It seems fitting that Matt Mays loves such existentialist road movies as Easy Rider and Vanishing Point. You see, the East Coast rocker has rather lived out his own road movie-like journey of self-discovery in recent years. “I feel like I have lived a thousand lifetimes since I put out [2008 album] Terminal Romance,” he says backstage at a Toronto gig. “I was engaged to an American girl and had a life with her in New York City and San Francisco, and then we broke up. There have been some real great times, some hard times. I’ve seen a lot more places, and I feel like I have much more insight.”

Travel played a crucial role in Mays’ personal and musical explorations. Ports of call included Mexico, California, Hawaii, Costa Rica and Indonesia. In between spells of searching for the perfect wave, this avid surfer took out his ukelele and worked on sketches for the songs appearing on his latest, and fifth, album, Coyote.

Mays views Coyote as “something of a soundtrack for my own travels and experiences. I wanted to share some of the insight I’ve gathered on my way. I really wanted the songs to be me. Travelling to developing countries is eye-opening. I feel it changed how I look at things. I try to capture that in the tunes and soundscapes.”

Coyote certainly does just that. The guitar-heavy, heartland rock ‘n’ roll sound that has earned Mays a large Canadian audience, multiple East Coast Music Awards, and several Juno nominations over the past decade is again in evidence, as in “Take It On Faith” and “Indio.” Elsewhere, Mays decided to mix things up. “I wanted an interesting record, so the songs aren’t all alike. There are minute-long segues and mood pieces in there. I want people to hear it as an album, a whole experience, as opposed to having the two favourite songs in their iPod. I feel in this day and age you should try to spark interest so people want to hear the whole thing.”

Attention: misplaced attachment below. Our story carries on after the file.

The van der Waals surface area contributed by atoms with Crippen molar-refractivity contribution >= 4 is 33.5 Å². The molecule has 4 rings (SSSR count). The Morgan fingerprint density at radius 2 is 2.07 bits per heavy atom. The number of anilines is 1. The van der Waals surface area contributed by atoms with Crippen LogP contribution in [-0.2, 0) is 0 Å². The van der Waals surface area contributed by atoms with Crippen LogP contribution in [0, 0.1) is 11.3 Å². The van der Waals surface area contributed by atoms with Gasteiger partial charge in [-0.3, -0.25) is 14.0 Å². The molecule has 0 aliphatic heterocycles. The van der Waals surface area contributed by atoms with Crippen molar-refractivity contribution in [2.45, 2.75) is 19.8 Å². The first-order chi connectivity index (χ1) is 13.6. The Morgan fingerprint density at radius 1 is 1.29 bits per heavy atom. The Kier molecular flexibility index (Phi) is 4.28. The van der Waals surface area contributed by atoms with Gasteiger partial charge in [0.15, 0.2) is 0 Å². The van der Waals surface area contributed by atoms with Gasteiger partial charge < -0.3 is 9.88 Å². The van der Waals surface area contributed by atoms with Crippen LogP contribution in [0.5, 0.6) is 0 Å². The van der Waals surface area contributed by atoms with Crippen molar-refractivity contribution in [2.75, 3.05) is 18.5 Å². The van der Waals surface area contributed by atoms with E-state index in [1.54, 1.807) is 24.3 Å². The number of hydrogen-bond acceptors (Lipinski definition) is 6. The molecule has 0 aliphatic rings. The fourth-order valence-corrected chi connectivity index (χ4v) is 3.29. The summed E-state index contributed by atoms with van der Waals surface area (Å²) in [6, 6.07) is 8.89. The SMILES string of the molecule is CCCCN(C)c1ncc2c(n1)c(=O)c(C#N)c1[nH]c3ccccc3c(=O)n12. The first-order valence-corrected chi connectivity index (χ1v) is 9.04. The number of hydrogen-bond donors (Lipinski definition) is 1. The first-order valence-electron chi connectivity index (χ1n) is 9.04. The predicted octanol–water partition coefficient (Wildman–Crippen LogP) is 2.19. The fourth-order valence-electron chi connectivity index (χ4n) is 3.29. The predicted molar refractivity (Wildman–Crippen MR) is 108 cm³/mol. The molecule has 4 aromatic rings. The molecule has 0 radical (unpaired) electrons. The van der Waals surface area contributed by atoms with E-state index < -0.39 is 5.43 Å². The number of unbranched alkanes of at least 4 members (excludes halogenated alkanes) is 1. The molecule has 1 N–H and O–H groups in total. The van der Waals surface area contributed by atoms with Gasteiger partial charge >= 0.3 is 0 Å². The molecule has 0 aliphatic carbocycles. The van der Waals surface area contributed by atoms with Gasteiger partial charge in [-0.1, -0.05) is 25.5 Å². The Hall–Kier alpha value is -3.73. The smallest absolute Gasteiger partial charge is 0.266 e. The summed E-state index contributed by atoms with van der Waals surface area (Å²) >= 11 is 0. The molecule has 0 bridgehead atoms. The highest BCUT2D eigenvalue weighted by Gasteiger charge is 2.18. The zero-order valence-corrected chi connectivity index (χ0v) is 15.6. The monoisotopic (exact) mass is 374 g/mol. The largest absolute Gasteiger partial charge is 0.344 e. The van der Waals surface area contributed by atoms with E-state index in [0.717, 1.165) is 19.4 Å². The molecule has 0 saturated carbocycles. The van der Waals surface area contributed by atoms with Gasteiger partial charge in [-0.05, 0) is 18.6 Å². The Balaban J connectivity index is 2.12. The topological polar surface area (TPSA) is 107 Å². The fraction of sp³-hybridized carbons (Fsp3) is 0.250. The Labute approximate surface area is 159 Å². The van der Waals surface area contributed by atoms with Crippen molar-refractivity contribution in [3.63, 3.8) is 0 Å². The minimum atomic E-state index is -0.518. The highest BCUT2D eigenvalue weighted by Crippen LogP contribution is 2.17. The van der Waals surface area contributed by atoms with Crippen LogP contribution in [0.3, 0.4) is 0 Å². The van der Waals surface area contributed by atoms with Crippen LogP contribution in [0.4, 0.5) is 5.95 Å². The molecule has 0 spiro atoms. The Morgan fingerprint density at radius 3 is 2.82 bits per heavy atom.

A four-year gap between albums tests the loyalty of any artist’s audience, but Mays refused to rush. “Even if it was 10 years, I was going to wait till it was ready. I wasn’t sure what the reception would be, but it feels like I’m just picking up where I left off. I believe they are a tried, tested and true audience. They haven’t gone anywhere yet, so I don’t think they will. The guys and I worked hard, touring a lot for an awful long time. So we locked down that loyalty, that connection with our fan base.”

He’s relishing his return to the road, armed with an arsenal of guitars. Presenting some of the Coyote material live is a challenge, he says. “The album wasn’t about going into the studio and jamming with the band. A few songs were like that, but others were more pieced together, so getting those ready for live is a little trickier.”

Five different studios are credited on Coyote, and Mays says, “I used even more. Whenever the mood struck and wherever I was at the time, I’d do a session or a mix, in little basement studios. On some tracks, I played most of the instruments, except for drums, like ‘Drop The Bombs,’ which is just me and [drummer] Tim Jim Baker. Some tunes were completely overdubbed, while others, like ‘Loveless,’ were live off the floor with the whole band.”

Mays laughingly describes himself as “a studio geek. Tim Jim and I share an awesome little studio. Coyote is a super-geeky record in terms of my being alone in the studio for hours and hours.”
Now pleased to be back in Dartmouth, Mays looks back on his stint in New York City fondly. “You just never knew what you’d overhear or see there,” he says. “Every day was different.”